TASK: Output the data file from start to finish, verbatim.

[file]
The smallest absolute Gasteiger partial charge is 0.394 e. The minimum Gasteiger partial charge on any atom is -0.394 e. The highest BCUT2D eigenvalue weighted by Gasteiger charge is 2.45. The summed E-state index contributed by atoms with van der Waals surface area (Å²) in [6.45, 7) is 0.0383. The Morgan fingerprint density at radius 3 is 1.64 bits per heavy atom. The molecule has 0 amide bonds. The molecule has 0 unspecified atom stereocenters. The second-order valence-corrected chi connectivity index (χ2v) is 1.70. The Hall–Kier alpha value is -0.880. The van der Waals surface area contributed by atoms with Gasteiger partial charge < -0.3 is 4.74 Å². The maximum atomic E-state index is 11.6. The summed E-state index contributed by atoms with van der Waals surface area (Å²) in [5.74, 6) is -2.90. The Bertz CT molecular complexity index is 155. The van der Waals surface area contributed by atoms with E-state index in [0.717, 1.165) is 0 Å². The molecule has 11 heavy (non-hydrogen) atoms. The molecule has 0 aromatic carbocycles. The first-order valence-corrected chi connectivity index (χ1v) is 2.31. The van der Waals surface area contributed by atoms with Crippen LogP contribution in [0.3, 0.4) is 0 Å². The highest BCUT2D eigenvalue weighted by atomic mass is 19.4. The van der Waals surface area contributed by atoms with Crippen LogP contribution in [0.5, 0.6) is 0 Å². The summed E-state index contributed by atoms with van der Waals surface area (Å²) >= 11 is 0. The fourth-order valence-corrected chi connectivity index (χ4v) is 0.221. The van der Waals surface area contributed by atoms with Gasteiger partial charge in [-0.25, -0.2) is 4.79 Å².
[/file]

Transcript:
The smallest absolute Gasteiger partial charge is 0.394 e. The minimum Gasteiger partial charge on any atom is -0.394 e. The highest BCUT2D eigenvalue weighted by Gasteiger charge is 2.45. The summed E-state index contributed by atoms with van der Waals surface area (Å²) in [6.45, 7) is 0.0383. The Morgan fingerprint density at radius 3 is 1.64 bits per heavy atom. The molecule has 0 amide bonds. The molecule has 0 unspecified atom stereocenters. The second-order valence-corrected chi connectivity index (χ2v) is 1.70. The Hall–Kier alpha value is -0.880. The van der Waals surface area contributed by atoms with Gasteiger partial charge < -0.3 is 4.74 Å². The maximum atomic E-state index is 11.6. The summed E-state index contributed by atoms with van der Waals surface area (Å²) in [5.74, 6) is -2.90. The Bertz CT molecular complexity index is 155. The van der Waals surface area contributed by atoms with E-state index in [0.717, 1.165) is 0 Å². The molecule has 11 heavy (non-hydrogen) atoms. The molecule has 0 aromatic carbocycles. The first-order valence-corrected chi connectivity index (χ1v) is 2.31. The van der Waals surface area contributed by atoms with Crippen LogP contribution in [0.3, 0.4) is 0 Å². The highest BCUT2D eigenvalue weighted by atomic mass is 19.4. The van der Waals surface area contributed by atoms with Crippen LogP contribution in [0.5, 0.6) is 0 Å². The summed E-state index contributed by atoms with van der Waals surface area (Å²) >= 11 is 0. The fourth-order valence-corrected chi connectivity index (χ4v) is 0.221. The van der Waals surface area contributed by atoms with Gasteiger partial charge in [-0.25, -0.2) is 4.79 Å².